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By on October 23, 2012

By:   Dwain E. Zagrocki, D.V.M.

It was a bright, warm spring day.  I was just finishing an out call at the home of Mrs. Jan Smith.  Her Yorkie, Sammy and her Siamese, Whisky had passed their yearly exams and had received their appropriate vaccinations with flying colors.  I asked Jan if she had any questions and she said just one, but it had nothing to do with Sammy or Whisky.  She said that she and Ted, her husband were contemplating purchasing a horse for their daughter Angela and she wanted to know if I thought that was a good idea.  Questions posed to me in this manner usually mean that there is a significant family discussion going on concerning the particular animal in question. Two parties, usually husband and wife, have distinctly opposite views on the subject and I have been granted the privilege, whether I want it or not, to be the “official tiebreaker”.  After a moment of consideration, I told Jan that I thought horse ownership was a great idea.  After all, my wife, Laura, and I greatly enjoy our two horses Missy and Shiloh (just as we enjoy the companionship of our four cats, one parrot, four dogs and three goldfish).  However, I felt it was important for Jan to ask herself, “is horse ownership feasible for our family”? Jan seemed puzzled and asked “what is so complicated about owning a horse”?  I immediately knew my out call had just become way more involved.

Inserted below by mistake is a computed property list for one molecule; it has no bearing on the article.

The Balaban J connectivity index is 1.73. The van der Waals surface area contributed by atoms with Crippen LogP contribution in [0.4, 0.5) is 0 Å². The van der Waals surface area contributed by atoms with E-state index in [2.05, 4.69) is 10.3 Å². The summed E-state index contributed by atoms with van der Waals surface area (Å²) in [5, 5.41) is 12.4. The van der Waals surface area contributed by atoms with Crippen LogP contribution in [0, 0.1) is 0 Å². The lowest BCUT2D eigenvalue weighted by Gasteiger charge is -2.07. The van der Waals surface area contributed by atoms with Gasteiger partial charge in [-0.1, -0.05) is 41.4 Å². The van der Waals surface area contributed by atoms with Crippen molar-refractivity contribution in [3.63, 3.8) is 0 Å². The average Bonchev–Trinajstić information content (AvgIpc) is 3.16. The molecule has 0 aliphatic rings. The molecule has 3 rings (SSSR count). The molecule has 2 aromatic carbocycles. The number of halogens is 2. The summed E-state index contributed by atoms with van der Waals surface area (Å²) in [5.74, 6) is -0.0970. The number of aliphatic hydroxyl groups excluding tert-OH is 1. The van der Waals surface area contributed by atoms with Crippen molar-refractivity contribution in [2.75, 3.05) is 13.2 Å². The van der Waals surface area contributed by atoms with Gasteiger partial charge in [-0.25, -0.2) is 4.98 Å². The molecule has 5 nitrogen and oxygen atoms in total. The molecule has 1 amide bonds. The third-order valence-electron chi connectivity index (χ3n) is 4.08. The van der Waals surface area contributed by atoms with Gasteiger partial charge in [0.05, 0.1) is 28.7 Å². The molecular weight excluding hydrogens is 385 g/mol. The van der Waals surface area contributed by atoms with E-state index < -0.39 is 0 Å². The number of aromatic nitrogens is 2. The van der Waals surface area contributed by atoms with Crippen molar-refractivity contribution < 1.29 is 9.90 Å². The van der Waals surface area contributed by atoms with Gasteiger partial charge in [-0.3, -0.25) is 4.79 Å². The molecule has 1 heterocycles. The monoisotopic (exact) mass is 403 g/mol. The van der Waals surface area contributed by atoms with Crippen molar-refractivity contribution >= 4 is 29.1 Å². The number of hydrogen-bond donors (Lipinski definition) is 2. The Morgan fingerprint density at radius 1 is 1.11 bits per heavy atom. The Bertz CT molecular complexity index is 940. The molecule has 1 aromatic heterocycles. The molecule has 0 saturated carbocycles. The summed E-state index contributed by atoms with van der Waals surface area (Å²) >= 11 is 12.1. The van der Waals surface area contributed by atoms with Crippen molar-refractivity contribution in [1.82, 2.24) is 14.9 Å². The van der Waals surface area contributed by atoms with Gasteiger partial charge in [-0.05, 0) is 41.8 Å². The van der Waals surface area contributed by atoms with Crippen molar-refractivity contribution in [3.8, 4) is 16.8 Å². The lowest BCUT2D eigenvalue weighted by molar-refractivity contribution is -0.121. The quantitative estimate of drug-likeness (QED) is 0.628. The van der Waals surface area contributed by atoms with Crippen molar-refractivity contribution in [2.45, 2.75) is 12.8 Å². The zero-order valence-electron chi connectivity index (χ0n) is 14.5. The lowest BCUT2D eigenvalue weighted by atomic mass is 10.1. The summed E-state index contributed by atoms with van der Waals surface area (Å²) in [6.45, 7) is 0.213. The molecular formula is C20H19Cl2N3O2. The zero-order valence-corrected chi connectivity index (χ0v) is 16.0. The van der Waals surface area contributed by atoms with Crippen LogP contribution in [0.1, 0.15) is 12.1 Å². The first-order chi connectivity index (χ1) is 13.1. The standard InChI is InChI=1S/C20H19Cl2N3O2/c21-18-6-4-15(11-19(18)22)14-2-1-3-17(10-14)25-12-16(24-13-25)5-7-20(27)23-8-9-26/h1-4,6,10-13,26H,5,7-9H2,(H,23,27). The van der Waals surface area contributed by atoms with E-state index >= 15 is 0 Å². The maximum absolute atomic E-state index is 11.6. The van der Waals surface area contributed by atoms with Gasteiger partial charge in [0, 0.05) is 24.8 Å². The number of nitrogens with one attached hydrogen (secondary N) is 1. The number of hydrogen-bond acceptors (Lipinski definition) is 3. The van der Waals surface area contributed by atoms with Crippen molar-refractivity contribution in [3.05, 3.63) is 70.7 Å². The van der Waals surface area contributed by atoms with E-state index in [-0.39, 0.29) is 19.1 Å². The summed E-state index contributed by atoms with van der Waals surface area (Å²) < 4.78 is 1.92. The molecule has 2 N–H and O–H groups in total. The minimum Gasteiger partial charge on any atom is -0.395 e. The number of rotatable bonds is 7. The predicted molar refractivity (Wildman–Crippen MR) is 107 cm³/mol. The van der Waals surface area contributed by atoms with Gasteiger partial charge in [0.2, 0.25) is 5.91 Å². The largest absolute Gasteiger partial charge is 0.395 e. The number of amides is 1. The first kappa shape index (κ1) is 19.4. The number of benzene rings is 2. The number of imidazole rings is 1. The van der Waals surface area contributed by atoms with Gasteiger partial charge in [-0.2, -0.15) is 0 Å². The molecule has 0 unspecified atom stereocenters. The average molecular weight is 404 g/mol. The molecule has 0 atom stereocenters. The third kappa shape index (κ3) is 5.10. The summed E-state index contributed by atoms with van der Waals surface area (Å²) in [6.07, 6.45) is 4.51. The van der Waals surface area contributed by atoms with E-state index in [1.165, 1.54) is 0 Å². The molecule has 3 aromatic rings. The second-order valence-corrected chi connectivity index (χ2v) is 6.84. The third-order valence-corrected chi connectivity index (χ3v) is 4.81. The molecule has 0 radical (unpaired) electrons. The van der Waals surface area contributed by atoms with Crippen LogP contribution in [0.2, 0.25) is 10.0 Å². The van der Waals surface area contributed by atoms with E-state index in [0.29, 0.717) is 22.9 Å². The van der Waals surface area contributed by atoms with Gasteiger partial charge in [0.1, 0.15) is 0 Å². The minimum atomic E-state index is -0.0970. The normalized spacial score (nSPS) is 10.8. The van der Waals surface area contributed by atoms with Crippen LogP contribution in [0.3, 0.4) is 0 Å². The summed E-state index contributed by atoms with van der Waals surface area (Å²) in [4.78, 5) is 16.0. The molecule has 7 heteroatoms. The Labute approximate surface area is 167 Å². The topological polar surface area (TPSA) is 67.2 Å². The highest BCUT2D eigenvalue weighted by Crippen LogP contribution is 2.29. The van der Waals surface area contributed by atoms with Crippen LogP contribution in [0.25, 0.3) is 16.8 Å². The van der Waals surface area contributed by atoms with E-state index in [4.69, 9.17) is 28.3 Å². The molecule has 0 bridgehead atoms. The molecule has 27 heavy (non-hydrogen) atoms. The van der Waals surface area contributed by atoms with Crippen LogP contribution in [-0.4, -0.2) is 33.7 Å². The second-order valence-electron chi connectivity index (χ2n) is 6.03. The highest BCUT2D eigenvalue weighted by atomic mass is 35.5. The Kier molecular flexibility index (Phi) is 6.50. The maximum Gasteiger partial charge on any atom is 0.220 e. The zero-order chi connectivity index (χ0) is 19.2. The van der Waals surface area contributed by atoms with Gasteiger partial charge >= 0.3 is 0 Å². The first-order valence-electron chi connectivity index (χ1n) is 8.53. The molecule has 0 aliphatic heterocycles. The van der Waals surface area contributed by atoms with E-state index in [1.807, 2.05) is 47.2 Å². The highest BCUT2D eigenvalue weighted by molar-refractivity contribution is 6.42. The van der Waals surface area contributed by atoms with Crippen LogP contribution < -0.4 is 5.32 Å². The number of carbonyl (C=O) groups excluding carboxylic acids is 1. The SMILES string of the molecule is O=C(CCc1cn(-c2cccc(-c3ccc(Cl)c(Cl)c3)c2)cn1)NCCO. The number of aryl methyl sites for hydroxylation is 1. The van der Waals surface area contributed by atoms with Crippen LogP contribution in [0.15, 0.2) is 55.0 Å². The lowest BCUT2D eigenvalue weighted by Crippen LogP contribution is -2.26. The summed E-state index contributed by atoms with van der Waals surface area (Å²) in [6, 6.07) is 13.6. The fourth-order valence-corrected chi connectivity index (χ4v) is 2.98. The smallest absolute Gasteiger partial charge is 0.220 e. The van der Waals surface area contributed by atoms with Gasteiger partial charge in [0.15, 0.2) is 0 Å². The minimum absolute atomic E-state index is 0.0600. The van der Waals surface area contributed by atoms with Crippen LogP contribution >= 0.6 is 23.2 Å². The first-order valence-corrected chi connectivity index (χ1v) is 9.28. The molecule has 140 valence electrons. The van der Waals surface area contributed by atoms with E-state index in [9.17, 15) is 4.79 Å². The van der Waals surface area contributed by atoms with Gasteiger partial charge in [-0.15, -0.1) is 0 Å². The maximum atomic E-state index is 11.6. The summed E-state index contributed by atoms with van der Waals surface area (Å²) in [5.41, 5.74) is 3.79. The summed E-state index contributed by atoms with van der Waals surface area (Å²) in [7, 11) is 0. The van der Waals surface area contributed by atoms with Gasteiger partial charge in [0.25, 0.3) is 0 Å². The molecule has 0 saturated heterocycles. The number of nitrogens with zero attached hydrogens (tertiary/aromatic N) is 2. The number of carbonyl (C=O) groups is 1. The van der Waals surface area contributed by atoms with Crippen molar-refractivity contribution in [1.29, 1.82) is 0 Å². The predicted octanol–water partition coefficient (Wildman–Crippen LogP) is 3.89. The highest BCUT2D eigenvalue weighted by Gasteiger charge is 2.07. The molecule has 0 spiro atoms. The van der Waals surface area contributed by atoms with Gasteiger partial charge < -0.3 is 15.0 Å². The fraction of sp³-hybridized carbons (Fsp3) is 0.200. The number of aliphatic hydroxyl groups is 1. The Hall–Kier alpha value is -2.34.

I told Jan that horse ownership, like any companion animal ownership, can be very rewarding, but there are ten questions that all prospective horse owners should answer before deciding to own a horse.

1.   Do we have the facility and husbandry knowledge to own a horse?

2.   What is the experience level of all the people who will be around the horse?

3.   Do we have the financial capability to own a horse?

4.   Should we have our new horse insured?

5.   Are we going to have a veterinarian, pre-purchase exam performed on the horse we

choose to purchase?

6.   Have we chosen a veterinarian for our new horse?

7.   Has a Ferrier been chosen?

8.   Do we have a medical and, where applicable, a breeding history on the horse?

9.   How long do we intend to own this horse?

10.  Do we wish to have a horse that we can use for breeding?

So I said, “if you can answer these questions and feel satisfied, you will then be ready to buy that new horse”.  Jan sat back and said, “I didn’t know it was such an ordeal”.  I let her know it was not really that complicated.  It might involve a little homework and some family discussion, but I assured Jan that by putting the horse before the cart and not after (excuse the pun), she could greatly decrease the possibility of  future complications.  Jan had a little more time and I was happy to define those ten questions a bit further for her.